Information surveyed through SeniorLiving.org
SAINT PAUL, Minn. (KYMA, KECY) - Researchers recently found that older adults are the least likely of all generations to feel anxious today than before the pandemic began.
However, according to SeniorLiving.org's data, half of U.S. citizens between the ages of 55 and 66 are concerned they don't have enough in the savings bank for retirement.
"About 46 percent of older adults are worried they won’t have enough money saved up for retirement, while those between 55 and 64 were even more likely to have this fear than those already 65 and up," Founder of Lexica Labs Ritu Pant shared. "Nearly 40 percent of people over 65, many of whom are on Medicare, are fearful of having high medical bills."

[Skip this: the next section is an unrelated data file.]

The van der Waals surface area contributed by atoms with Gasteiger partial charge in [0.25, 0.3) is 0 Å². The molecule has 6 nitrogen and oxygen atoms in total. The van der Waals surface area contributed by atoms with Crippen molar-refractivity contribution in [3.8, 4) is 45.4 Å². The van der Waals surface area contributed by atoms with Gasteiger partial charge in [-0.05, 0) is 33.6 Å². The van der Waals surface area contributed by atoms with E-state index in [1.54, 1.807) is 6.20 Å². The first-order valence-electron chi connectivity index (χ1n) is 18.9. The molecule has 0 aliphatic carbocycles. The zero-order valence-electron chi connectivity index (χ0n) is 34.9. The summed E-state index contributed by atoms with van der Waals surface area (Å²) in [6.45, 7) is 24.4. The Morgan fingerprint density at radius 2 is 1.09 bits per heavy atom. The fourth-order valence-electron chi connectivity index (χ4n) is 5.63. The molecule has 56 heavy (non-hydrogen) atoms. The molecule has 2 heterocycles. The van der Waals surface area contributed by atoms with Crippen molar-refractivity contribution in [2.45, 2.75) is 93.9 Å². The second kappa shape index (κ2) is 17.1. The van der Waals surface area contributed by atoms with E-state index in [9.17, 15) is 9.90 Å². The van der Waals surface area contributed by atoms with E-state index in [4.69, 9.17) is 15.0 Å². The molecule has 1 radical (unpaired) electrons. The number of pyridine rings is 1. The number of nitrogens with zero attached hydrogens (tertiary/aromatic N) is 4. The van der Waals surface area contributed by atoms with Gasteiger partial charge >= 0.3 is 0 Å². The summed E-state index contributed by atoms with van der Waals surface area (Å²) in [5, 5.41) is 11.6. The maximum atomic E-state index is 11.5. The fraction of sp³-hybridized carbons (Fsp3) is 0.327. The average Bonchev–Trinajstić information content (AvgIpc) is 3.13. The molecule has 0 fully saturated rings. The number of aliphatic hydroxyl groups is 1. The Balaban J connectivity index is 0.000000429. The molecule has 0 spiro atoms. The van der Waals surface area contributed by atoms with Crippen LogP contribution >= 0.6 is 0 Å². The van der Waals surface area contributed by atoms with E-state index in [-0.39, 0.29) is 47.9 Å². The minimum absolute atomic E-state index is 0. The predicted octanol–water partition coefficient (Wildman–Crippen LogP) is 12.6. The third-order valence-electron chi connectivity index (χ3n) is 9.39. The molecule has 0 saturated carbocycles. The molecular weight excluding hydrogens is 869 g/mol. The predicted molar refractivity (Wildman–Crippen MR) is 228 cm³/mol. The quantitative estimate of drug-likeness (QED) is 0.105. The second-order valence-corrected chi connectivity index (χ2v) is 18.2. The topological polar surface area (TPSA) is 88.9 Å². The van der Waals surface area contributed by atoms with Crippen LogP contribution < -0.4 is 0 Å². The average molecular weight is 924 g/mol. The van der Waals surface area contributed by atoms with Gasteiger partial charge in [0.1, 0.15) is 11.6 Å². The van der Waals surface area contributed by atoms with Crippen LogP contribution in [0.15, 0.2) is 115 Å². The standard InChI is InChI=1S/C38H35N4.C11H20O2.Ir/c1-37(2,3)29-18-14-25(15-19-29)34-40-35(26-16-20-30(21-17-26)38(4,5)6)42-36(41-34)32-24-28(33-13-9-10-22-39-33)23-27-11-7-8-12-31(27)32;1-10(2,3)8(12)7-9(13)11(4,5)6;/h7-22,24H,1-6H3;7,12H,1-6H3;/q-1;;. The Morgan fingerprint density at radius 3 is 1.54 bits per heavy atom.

Surveyors asked participants to rate their level of concern over more than three dozen topics, ranging from spiders to terrorism, to see what Americans fear most.
"Behind the death or illness of loved ones and societal issues, not having enough retirement savings was the No. 1 fear for older adults," continued Pant.
Participants' answers reveal older adults may not have similar worries as younger Americans, but those between 55-66 are likely to have financial concerns like future living costs or facing high medical bills as they age.